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What Tomorrowland was left with was presenting human-scale dioramas of the future, essentially glorified science projects, and what electronic/technological company wouldn’t want to pony up and take part of what Uncle Walt was assuring millions of annual Disneyland’s attendees was America’s future? More so than any other themed area of Disneyland, Tomorrowland fell victim to so many corporate sponsorships, it’s practically been defined it ever since. Where once stood Disneyland’s tallest structure, an airline-sponsored Rocketship, is now home to more shuttered rides and unfinished attractions than any theme park in Disney’s history or otherwise. The dusted bones of an unrealized futuristic vision. Attractions that hold out only as long as a sponsor is willing to pay. What’s remained the most consistent in Tomorrowland is equally bittersweet: WONDERFULLY FUTURISTIC… uh, automobiles and submarines? But even worse, a horribly crass showcase for mass-produced gadgets available at Wal-mart and TV shows coming this fall to ABC (Fuck you, Carousel of Progress!)

It’s an unfortunate situation: To accurately represent an idealistic future, Tomorrowland would need massive, expensive, and most importantly, frequent overhauls, something no other area of Disneyland requires, and yes, really puts a damper on that “classic” vibe the parks give off in undulating waves.

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Another sad aspect of Tomorrowland is what I love most about it: It’s as a relic of what our grandparents thought the future would look like. In between Star Tours and Space Mountain are the remains of America’s Space Race – the Rocket Age! – and all of the other unsophisticated gadgetry that makes Tomorrowland the closest any of us will ever get to walking onto the Venture Bros’ compound. Again, I love that, but it’s also made Tomorrowland one of the least popular and least trafficked areas in every Disneyland. In short (he said after 1000 words), Tomorrowland is an investment that has never paid off for Disney, and almost assuredly the “bad bets” Iger is referring to above. Reconfiguring Tomorrowland will always bother me a little, but doing it with Star Wars is the biggest no-brainer in the history of easiest decisions ever made. Not an entire theme park, but an entire, very large area of Star Wars-themed glory that can benefit all five Disney Parks throughout the world.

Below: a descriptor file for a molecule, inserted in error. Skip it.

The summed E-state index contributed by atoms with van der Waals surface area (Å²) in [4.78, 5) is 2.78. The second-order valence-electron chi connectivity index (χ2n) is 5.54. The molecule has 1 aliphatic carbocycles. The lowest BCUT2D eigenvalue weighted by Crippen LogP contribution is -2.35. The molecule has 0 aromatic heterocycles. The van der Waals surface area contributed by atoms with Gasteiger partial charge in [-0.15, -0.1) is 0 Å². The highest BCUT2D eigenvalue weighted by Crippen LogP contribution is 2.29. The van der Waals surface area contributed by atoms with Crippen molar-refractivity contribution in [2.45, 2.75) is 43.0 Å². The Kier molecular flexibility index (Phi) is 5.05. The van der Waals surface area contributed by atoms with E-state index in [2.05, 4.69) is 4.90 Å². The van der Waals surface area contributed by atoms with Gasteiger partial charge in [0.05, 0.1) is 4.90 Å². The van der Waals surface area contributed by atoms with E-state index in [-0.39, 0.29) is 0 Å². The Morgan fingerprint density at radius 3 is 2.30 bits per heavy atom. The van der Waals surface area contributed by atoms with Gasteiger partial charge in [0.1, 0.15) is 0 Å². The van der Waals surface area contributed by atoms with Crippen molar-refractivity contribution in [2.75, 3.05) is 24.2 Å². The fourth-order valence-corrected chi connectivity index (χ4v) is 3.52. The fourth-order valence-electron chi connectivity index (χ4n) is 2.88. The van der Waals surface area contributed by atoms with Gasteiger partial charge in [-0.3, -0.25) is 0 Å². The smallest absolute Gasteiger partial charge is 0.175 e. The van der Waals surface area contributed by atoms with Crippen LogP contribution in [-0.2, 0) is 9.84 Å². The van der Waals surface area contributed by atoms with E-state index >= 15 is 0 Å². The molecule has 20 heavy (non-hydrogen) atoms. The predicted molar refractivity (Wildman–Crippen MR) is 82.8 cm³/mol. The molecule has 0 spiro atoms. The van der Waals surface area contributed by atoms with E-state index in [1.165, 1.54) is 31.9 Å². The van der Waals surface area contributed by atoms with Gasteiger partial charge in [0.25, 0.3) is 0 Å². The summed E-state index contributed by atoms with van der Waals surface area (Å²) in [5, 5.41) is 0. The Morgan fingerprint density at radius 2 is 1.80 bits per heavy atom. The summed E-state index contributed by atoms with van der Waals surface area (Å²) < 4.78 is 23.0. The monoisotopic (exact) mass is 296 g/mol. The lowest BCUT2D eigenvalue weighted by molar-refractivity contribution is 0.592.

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As long as this is getting, I really wanted to make a brief mention above regarding other areas in the Disneyland have existing frameworks to work within, because it’s the biggest, perhaps the sole reason I’m okay with a Star Wars conversion. It’s important to remember because it what makes Disneyland special (or sickening brand synergy if you wanna be a cynical dick about it) compared to other theme parks. There are characters and fictional icons everywhere, even if you don’t recognize them. Disneyland IS fan service. Disney was enjoying massive success with Davy Crockett on TV back when Frontierland debuted, Fantasyland is built in the image of the villages found in Disney’s earliest animated classics, and even things as simple as a carousel and a fucking train are from Sword in the Stone and Dumbo (Casey Jr, whom you can hear in Laser Time’s break FYI!) Tomorrowland didn’t have the luxury of being based off anything, because Disney has NEVER had a successful sci-fi property on which to do that. Now it does. And yes, it should also go without saying the prospect of looking up and seeing an AT-AT walking over my head makes me so happy I could shit my pants.

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12 thoughts on “7 Minutes of Star Wars Rebels and news of a Star Wars Theme Park?!

  1. I fucking love that the new cartoon of Star Wars and potential news of Star Wars at Disney were both Trojan horses to your spiel on the parka history and Walt’s hatred of Epcot.